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Actually, the President of Sierra Leone Needed Only Two Hotel Floors, Not Three

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  Site Where: 517 Lexington Ave [map], New York, NY, United States, 10017
October 10, 2011 at 9:12 AM | by | Comments (0)

President Ernest Bai Koroma, center

When we learned the particular hotel used by the President of Sierra Leone during the United Nations General Assembly in NYC, of course, we figured it was worth sharing. And even more so when we found out that the four-year official had supposedly taken up three floors of the hotel.

But in fact, as we learned from a rather petulant email we received at the beginning of the weekend (from the Sierra Leone embassy, no less), the President and his entourage only took up two floors of Hyatt 48Lex—the penthouse floor and the one below. Phew. Well, that really clears things up. Between $16 muffins and this, we were seriously considering a saucy little email of our own denouncing extravagant spending by governments in hotels. But for now, we'll just downgrade that to a warning.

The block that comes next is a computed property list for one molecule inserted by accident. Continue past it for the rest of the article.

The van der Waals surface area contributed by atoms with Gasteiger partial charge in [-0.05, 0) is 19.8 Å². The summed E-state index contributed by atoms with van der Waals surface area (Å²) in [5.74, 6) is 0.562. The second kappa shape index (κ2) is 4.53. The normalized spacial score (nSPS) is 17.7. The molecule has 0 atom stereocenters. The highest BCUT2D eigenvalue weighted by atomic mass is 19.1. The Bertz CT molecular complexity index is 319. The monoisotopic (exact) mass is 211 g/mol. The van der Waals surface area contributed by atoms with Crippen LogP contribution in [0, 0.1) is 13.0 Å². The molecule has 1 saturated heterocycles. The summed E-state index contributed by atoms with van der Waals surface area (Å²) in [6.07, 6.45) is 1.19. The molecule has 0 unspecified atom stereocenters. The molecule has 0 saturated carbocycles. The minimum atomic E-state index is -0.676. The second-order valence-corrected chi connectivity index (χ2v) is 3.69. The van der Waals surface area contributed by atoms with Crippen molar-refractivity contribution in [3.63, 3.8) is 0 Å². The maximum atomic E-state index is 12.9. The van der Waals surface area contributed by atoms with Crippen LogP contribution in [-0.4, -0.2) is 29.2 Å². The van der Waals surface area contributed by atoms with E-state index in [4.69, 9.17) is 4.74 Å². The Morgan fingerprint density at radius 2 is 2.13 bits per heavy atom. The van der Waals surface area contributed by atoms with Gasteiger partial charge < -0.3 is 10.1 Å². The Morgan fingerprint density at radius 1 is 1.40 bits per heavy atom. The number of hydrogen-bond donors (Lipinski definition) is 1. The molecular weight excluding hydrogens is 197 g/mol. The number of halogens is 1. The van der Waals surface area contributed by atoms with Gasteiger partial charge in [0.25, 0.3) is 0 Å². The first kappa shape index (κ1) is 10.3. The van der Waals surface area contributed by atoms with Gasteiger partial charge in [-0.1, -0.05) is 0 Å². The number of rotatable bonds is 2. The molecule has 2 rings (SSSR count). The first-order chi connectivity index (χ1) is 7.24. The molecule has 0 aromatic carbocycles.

To read a portion of the email, which doesn't exactly present the hotel in the most favorable light, click below.

On October 8, The Embassy of the Republic of Sierra Leone wrote:

"The Hyatt 48 Lex is a moderate 3-star hotel with only 116 rooms. Due to its size, there are only six rooms to a floor. The penthouse has only 2 medium-size suites—one for the President's sleeping quarters and the second for scheduled meetings with dignitaries and Sierra Lenean nationals and which also served as living quarters for the President's security personnel.

To keep the delegation together the six-room floor nearest to the penthouse was therefore booked for the rest of the delegation, bringing the floor bookings to two."

Well, for starters, we'd feel a little gypped if we were those security guards who had to share their rooms with dignitaries during the day for scheduled meetings.

When we check into a penthouse suite, we like to make blanket forts, test out the massive shower stall, throw a dinner party (in fact, we made a whole to-do list, which you can browse here)...basically, whatever we want to do. Using the space for business meetings? Not high on our priority list.

But it is not our place to compose a schedule of activities for the President of Sierra Leone (he obviously has a very busy team doing precisely that), and we respect that a national leader and his delegation have a slightly different set of priorities than we do. Hopefully, we have cleared up any suggestions to the contrary.

[Photo: Wikipedia]

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